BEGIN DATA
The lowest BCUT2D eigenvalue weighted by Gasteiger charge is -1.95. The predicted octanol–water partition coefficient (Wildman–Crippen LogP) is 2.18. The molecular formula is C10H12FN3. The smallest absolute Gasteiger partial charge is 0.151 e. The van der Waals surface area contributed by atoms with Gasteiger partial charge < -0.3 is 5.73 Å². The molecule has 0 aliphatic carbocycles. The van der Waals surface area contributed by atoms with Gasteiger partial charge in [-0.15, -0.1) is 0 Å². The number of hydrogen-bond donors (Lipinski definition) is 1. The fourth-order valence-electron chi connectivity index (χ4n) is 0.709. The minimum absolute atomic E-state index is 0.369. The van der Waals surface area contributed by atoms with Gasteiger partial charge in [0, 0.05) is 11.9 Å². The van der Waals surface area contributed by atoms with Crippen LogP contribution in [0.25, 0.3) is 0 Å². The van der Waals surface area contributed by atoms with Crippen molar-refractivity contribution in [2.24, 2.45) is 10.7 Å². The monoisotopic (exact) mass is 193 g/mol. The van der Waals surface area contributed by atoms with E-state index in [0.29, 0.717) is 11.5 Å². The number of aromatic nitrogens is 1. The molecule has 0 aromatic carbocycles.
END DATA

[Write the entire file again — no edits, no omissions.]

The lowest BCUT2D eigenvalue weighted by Gasteiger charge is -1.95. The predicted octanol–water partition coefficient (Wildman–Crippen LogP) is 2.18. The molecular formula is C10H12FN3. The smallest absolute Gasteiger partial charge is 0.151 e. The van der Waals surface area contributed by atoms with Gasteiger partial charge < -0.3 is 5.73 Å². The molecule has 0 aliphatic carbocycles. The van der Waals surface area contributed by atoms with Gasteiger partial charge in [-0.15, -0.1) is 0 Å². The number of hydrogen-bond donors (Lipinski definition) is 1. The fourth-order valence-electron chi connectivity index (χ4n) is 0.709. The minimum absolute atomic E-state index is 0.369. The van der Waals surface area contributed by atoms with Gasteiger partial charge in [0, 0.05) is 11.9 Å². The van der Waals surface area contributed by atoms with Crippen LogP contribution in [0.25, 0.3) is 0 Å². The van der Waals surface area contributed by atoms with Crippen molar-refractivity contribution in [2.24, 2.45) is 10.7 Å². The monoisotopic (exact) mass is 193 g/mol. The van der Waals surface area contributed by atoms with E-state index in [0.29, 0.717) is 11.5 Å². The number of aromatic nitrogens is 1. The molecule has 0 aromatic carbocycles.